So shall my word be that goeth forth out of my mouth: it shall not return unto me void, but it shall accomplish that which I please, and it shall prosper in the thing whereto I sent it. (Isa 55:11 KJV)
Why can’t God’s Word be chained? It is because of Him who sends it. God is Sovereign. When He wants something done, all He needs to do is declare it. Look at the first chapter Genesis. Look at the first chapter of John. Jesus is the Word. Jesus is God and He created all things (Col 1:16). Whether we are talking about Jesus or the Bible when we speak of the Word of God, it doesn’t make a whole lot of difference because God is accomplishing His purpose.
People in all parts of the earth have tried to destroy the Bible. One of the earliest recorded events is in Jeremiah 36. The Lord told Jeremiah to have his servant, Baruch, write on a scroll then read it in public. Some of King Zedekiah’s officials heard it and were scared because of the prophecy of destruction on Jerusalem. They knew it was God’s Word through Jeremiah even though it was read by Baruch. King Zedekiah heard the words and cut the scroll in pieces and burned it. Was the Word destroyed? Was that the end of the matter? Not at all. God simply had Jeremiah dictate the same to Baruch and added to the prophecy because of Zedekiah’s disdain for the Word.
It is important to see in this account that Zedekiah’s officials recognized the authority of God’s Word even though it was not given to them directly by the prophet. This is the same thing that we see in the Bible. We don’t have the very original writings, but God’s imprint is on it. We see His authority when we read the Bible.
It is also important to see that even though the original was destroyed, God was able to provide another copy. The original wasn’t diminished and in this case, more of the same was added to it (Jer 36:32). The message didn’t change. God didn’t consider that Zedekiah didn’t like or ignored what he heard and therefore decided to say something different. While the Bible hasn’t changed, His servants continue to preach the Word from pulpits around the world and in books. Faithful preachers don’t change what is written, but use additional words to explain and proclaim the truth of what God has said. As long as there are people who know the Lord, His Word can’t be destroyed, even if it were possible to burn every Bible, take down every web server, and wipe every memory device in the world. There would still be people who know God’s Word and would be able to faithfully recreate the Bible.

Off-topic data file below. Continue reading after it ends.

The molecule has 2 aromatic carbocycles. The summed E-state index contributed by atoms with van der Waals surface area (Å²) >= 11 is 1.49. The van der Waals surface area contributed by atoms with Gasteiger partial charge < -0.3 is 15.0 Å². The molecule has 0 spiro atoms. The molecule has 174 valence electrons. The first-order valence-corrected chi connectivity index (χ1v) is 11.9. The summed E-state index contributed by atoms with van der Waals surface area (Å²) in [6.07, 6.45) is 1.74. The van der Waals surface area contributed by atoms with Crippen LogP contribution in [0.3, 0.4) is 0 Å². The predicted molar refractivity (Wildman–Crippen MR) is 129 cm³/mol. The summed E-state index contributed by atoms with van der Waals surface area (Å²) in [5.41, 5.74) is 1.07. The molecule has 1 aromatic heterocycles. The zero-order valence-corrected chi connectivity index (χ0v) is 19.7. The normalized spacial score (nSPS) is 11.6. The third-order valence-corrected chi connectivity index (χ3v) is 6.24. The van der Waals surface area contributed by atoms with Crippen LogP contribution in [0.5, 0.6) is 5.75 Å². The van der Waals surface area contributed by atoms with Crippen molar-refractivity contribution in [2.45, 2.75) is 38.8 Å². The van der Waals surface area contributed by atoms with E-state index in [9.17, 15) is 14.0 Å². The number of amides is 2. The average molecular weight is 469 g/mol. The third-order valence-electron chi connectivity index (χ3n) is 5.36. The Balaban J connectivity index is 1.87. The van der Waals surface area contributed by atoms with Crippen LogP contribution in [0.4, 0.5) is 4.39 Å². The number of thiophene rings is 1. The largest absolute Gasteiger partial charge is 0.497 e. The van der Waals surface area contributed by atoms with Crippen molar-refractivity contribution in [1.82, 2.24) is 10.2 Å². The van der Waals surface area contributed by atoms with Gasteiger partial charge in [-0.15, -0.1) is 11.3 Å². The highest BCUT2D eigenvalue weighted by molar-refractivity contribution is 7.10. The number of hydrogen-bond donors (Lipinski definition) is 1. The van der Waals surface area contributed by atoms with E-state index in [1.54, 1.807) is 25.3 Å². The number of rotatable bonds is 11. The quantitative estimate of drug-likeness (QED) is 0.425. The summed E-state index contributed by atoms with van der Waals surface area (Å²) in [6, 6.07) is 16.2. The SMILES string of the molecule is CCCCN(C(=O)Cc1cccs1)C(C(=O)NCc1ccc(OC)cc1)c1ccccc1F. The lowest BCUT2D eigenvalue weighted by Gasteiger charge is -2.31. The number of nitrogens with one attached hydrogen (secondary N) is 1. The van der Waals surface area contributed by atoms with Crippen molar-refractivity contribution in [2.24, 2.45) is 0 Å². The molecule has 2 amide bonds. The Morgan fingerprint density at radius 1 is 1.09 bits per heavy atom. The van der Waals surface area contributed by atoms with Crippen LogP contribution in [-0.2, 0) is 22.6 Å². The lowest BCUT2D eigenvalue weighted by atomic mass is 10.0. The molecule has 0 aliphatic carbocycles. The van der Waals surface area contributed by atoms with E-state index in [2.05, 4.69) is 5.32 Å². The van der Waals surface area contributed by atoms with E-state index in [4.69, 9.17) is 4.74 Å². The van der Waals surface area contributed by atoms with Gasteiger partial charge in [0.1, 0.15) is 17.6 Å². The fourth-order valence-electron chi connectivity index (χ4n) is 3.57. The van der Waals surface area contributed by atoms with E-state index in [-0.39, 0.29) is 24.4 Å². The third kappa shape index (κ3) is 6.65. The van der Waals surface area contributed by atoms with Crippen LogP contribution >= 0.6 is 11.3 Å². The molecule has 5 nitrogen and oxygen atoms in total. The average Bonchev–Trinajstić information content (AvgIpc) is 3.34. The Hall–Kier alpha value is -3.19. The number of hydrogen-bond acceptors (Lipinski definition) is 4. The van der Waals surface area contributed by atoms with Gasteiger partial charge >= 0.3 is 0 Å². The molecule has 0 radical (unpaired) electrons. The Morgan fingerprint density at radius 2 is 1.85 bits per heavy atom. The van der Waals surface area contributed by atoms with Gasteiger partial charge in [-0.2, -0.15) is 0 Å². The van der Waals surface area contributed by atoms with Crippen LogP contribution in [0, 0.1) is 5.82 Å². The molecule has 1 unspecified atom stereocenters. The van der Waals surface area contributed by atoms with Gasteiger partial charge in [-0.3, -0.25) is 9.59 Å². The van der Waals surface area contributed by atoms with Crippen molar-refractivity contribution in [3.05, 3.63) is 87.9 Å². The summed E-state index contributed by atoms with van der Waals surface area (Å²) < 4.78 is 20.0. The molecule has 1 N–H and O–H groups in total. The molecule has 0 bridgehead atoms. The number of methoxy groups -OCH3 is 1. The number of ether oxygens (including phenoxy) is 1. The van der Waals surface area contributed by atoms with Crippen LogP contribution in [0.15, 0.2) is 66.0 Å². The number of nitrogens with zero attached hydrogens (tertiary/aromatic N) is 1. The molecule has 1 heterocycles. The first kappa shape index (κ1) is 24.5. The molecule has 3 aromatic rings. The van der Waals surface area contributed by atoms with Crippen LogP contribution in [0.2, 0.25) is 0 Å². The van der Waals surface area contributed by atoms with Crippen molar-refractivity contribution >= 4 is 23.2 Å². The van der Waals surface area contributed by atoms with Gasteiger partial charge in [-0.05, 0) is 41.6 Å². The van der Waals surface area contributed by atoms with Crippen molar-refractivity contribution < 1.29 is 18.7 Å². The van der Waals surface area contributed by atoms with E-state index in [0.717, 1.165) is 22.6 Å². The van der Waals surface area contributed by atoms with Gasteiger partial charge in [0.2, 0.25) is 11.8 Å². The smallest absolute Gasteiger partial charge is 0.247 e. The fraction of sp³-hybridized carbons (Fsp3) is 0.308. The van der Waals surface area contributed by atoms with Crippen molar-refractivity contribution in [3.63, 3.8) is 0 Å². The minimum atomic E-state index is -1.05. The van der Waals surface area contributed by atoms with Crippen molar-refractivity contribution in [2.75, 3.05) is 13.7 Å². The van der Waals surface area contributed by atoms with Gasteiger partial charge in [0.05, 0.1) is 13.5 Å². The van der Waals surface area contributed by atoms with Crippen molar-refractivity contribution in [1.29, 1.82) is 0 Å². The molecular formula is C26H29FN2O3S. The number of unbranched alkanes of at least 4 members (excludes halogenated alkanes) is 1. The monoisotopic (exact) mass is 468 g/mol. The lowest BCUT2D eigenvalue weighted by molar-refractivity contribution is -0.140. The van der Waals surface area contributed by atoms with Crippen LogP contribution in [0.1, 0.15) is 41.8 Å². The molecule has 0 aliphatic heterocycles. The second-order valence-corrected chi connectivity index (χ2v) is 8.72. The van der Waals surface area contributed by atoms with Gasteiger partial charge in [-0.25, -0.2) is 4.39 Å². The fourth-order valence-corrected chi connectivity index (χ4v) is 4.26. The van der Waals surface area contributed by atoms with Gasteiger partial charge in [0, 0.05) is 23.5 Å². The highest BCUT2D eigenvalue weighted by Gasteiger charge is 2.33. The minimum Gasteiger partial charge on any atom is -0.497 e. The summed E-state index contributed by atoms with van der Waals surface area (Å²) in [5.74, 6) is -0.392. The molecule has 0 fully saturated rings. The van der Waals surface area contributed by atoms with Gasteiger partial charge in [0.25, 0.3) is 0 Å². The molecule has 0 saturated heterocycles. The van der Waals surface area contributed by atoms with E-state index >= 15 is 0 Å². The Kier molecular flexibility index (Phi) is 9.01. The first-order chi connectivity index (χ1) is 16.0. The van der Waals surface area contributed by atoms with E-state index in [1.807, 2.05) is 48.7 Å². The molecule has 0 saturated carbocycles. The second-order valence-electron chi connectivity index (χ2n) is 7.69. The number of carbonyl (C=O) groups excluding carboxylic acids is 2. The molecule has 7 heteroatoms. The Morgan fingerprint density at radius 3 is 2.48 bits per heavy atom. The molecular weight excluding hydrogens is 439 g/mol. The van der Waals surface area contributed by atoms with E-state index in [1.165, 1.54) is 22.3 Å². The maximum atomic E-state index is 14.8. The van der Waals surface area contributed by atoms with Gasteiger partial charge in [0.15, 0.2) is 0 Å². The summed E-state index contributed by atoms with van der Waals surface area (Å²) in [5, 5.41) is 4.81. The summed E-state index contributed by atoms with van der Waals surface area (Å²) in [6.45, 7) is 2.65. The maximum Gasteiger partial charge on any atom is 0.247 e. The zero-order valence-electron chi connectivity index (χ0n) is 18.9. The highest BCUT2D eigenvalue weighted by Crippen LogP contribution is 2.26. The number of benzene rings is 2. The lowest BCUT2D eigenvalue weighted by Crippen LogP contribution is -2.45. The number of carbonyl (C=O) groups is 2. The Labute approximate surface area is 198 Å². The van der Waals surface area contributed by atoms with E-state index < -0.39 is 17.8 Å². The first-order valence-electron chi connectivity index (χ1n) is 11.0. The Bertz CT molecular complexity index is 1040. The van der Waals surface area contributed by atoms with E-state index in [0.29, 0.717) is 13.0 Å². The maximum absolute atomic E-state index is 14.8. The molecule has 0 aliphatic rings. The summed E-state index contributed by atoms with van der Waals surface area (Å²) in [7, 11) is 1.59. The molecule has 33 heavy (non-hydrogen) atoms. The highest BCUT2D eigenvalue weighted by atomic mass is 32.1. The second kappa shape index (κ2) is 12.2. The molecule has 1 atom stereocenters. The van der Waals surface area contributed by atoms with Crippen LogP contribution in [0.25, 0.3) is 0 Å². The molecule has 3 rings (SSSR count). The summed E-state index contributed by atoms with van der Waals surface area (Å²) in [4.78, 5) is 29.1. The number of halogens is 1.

Look at Paul’s words. He said he was willing to endure everything so that the people God has chosen for salvation would be able to hear it. He isn’t alone and most importantly, God is working through faithful people today.
Jesus promised that nothing of the Law would pass away until it was all fulfilled (Matt 5:18). Peter reiterated that God’s Word will remain forever and that the Word is the good news (1 Peter 1:25). The heart of the good news of the Bible is God redeeming His people from the slavery of sin through the sacrifice of Jesus Christ on the cross and His resurrection to prove that we can be reconciled to God through Jesus.
Endure for the Elect